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I am tyring to implement a python program, using Twisted, to communicate witha bluetooth device. The following is a sample code of what I have implemented:

from twisted.internet import protocol, reactor
from twisted.internet.serialport import SerialPort
from twisted.protocols import basic

class DeviceBluetooth(basic.Int16StringReceiver):

    def connectionMade(self):
        print 'Connection made!'
        self.sendString('[01] help\n')

    def dataReceived(self, data):
        print"Response: {0}".format(data)

        print "-----"
        print "choose message to send: "
        print "1. Stim on"
        print "2. Stim off"
        print "3. Stim status"
        print "4. Help"
        # user input
        ch = input("Choose command :: ")
        if int(ch) == 1:
            self.sendString('[02] stim on\n')
        elif int(ch) == 2:
            self.sendString('[03] stim off\n')
        elif int(ch) == 3:
            self.sendString('[04] stim ?\n')
        elif int(ch) == 4:
            self.sendString('[05] help\n')
        else:
            reactor.stop()

SerialPort(DeviceBluetooth(), 'COM20', reactor, baudrate=115200)
reactor.run()

When I run the program, sometimes I get a response and other times I do not receive anything. And most of the times long responses are fragmented appear as part of the next message. I have through the hyperterminal to make sure that I get the appropriate response from by bluetooth device. So, the problem has to be with my code.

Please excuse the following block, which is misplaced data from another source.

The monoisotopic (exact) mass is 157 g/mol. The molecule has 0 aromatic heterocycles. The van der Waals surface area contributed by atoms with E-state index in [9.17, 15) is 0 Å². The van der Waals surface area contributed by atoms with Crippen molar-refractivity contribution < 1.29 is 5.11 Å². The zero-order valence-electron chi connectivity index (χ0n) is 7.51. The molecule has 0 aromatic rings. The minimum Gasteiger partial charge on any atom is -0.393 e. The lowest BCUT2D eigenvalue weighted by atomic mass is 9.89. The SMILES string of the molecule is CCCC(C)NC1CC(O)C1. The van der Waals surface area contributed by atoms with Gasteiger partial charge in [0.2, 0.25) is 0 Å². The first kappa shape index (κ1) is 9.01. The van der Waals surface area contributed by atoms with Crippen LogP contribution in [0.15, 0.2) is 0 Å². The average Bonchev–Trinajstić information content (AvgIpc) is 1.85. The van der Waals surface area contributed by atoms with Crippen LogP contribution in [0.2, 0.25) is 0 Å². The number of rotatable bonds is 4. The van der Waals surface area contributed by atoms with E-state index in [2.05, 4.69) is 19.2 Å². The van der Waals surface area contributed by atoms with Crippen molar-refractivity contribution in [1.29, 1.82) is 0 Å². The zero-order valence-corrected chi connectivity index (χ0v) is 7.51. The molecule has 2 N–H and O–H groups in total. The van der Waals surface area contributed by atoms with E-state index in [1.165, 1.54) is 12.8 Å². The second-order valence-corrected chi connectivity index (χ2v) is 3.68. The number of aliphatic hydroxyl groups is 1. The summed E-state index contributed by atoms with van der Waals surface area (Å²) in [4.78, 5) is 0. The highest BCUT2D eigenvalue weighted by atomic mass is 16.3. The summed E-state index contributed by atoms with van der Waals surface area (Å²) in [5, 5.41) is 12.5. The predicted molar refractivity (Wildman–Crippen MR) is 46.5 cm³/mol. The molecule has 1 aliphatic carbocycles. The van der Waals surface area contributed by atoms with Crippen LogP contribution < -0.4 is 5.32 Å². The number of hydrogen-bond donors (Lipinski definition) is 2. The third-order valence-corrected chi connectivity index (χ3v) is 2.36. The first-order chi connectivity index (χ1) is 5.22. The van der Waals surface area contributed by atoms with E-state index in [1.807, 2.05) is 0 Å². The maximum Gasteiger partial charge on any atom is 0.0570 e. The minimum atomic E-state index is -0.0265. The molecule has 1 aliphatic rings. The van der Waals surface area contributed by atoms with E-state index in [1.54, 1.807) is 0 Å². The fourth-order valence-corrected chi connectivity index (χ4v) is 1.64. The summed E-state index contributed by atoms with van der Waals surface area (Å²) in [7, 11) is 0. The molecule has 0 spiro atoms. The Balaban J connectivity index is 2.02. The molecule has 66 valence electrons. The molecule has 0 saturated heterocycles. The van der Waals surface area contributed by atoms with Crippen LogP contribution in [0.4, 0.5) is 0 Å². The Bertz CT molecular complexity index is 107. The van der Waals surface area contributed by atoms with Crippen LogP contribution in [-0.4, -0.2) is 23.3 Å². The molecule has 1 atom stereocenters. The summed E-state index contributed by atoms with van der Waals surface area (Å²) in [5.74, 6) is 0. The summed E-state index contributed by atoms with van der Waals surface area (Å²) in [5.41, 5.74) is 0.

Is there something that I doing wrong in my code?


Additional modification/correction

When I replace dataReceived() function in the above code by stringReceived(), the program never enters this function.

I also tried to above program with the LineReceiver protocol, as the following:

from twisted.internet import protocol, reactor
from twisted.internet.serialport import SerialPort
from twisted.protocols import basic

class DeviceBluetooth(basic.LineReceiver):

    def connectionMade(self):
        print 'Connection made!'
        self.sendLine('[01] help')

    def dataReceived(self, data):
        print"Response: {0}".format(data)

        print "-----"
        print "choose message to send: "
        print "1. Stim on"
        print "2. Stim off"
        print "3. Stim status"
        print "4. Help"
        # user input
        ch = input("Choose command :: ")
        if int(ch) == 1:
            self.sendLine('[02] stim on')
        elif int(ch) == 2:
            self.sendLine('[03] stim off')
        elif int(ch) == 3:
            self.sendLine('[04] stim ?')
        elif int(ch) == 4:
            self.sendLine('[05] help')
        else:
            reactor.stop()

SerialPort(DeviceBluetooth(), 'COM20', reactor, baudrate=115200)
reactor.run()

I have the same problem, as before, with fragmented data from the dataReceived function.

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2 Answers 2